• Using the OSGi API • Only 1 activator across 150 production bundles • BundleContext injected via Spring DM BundleContextAware • Primarily used to track & register services • Also used to track bundles e.g. update property accessor when bundle installed, signal OAM when bundle fails to install
    • Idiomatic OSGi • What is good practice? A catalog of idioms/ patterns would be useful, very useful /** * Property accessor tracker that creates describer's associated * policy description based on properties extracted from exported * policy accessor service. Once created the service is immediately * 'untracked'. */ private class PropertyAccessorTracker implements ServiceTrackerCustomizer { public Object addingService(final ServiceReference serviceReference) { final IPropertyAccessor propertyAccessor = (IPropertyAccessor) bundleContext.getService(serviceReference); policyDescription = createPolicyDescription(propertyAccessor); bundleContext.ungetService(serviceReference); debug("Created policy description ", policyDescription); return null; } public void modifiedService(final ServiceReference serviceReference, final Object service) { // Do nothing } public void removedService(final ServiceReference serviceReference, final Object service) { // Do nothing - no need for unget } }
    • Fragments • Used extensively to configure bundles in customer specific ways • Used to house unit tests (10000+) • One test fragment for every production bundle • Fragments containing code cannot be unit tested. Therefore avoid.
    • Testing • Focus mostly on behavioural & interaction- based unit testing • Unit tests live in fragments • Dedicated team for end-to-end testing • Many parts of API mockable, except for trackers. Grumble.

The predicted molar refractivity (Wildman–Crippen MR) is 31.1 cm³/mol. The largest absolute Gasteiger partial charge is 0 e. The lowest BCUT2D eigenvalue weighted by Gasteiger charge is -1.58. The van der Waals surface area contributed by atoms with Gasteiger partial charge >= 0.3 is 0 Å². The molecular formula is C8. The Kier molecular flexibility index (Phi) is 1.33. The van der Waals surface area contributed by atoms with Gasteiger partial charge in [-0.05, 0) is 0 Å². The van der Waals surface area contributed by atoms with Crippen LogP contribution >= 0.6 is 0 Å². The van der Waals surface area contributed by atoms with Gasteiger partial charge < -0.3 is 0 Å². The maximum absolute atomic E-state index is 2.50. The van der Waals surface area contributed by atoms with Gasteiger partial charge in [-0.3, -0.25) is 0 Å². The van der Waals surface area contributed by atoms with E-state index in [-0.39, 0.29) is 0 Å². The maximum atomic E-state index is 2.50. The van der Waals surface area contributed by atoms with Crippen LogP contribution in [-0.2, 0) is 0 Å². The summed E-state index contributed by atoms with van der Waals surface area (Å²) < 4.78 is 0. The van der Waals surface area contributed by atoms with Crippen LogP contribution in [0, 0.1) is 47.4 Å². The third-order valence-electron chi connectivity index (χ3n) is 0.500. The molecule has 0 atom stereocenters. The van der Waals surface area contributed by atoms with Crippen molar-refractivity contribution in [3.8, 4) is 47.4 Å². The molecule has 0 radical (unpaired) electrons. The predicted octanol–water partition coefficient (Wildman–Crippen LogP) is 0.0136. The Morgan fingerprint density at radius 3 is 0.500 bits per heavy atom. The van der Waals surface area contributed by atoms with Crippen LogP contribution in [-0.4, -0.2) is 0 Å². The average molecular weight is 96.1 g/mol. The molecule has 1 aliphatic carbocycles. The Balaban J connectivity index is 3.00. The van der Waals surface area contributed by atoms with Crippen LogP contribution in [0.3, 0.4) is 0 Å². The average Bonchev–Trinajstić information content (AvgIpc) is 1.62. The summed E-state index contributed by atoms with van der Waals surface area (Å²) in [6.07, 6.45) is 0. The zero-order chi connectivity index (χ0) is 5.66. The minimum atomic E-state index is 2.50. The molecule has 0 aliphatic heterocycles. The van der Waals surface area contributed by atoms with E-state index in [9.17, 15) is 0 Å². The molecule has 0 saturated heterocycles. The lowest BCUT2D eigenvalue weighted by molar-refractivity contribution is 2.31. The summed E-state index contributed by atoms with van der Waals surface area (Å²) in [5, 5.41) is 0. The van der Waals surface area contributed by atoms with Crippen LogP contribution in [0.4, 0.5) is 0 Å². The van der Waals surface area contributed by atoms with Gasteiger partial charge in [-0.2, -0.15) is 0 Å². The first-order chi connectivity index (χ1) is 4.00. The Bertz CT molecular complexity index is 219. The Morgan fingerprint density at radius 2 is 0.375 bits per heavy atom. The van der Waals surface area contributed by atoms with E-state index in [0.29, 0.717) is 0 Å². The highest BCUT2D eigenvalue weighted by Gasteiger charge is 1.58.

• Features • Eclipse features describe pre-canned applications/features • Parsed into config.ini files at build time • Deployed under <install-dir>/conf/ apps/<feature>/config.ini • Each feature in conf/apps presented as a deployable application on front-end
    • OSGi Services • Modules (mostly) communicate through services • Services enable ALL extension points • Lower layers define and export interfaces; consumed by higher layers • Lower layers define and track interfaces; implemented & exported by higher layers
    • Dynamic Method Interception Exported OSGi service With service properties: order=1 targetMethods=sendSms IMethodInterceptor IMethodInterceptor IMethodInterceptor Method web service Interceptor service proxy Invoker
    • IMethodInterceptor import org.aopalliance.intercept.MethodInterceptor; /** * Method interceptor that enables any bundle to intercept * a service invocation. Implementations of this interface * are expected to be exported as an OSGi, along with 2 * properties: * <ul> * <li>an 'order' property used to determine the order in which * exported interceptors are invoked compared to each other</li> * <li>an optional set of comma separated 'targetMethods' method * names defining the method(s) that the interceptor should be * applied to</li> * </ul> * * Typically implementations will extend {@link AbstractMethodInterceptor} * rather than implement this interface directly. * * @see AbstractMethodInterceptor */ public interface IMethodInterceptor extends MethodInterceptor { }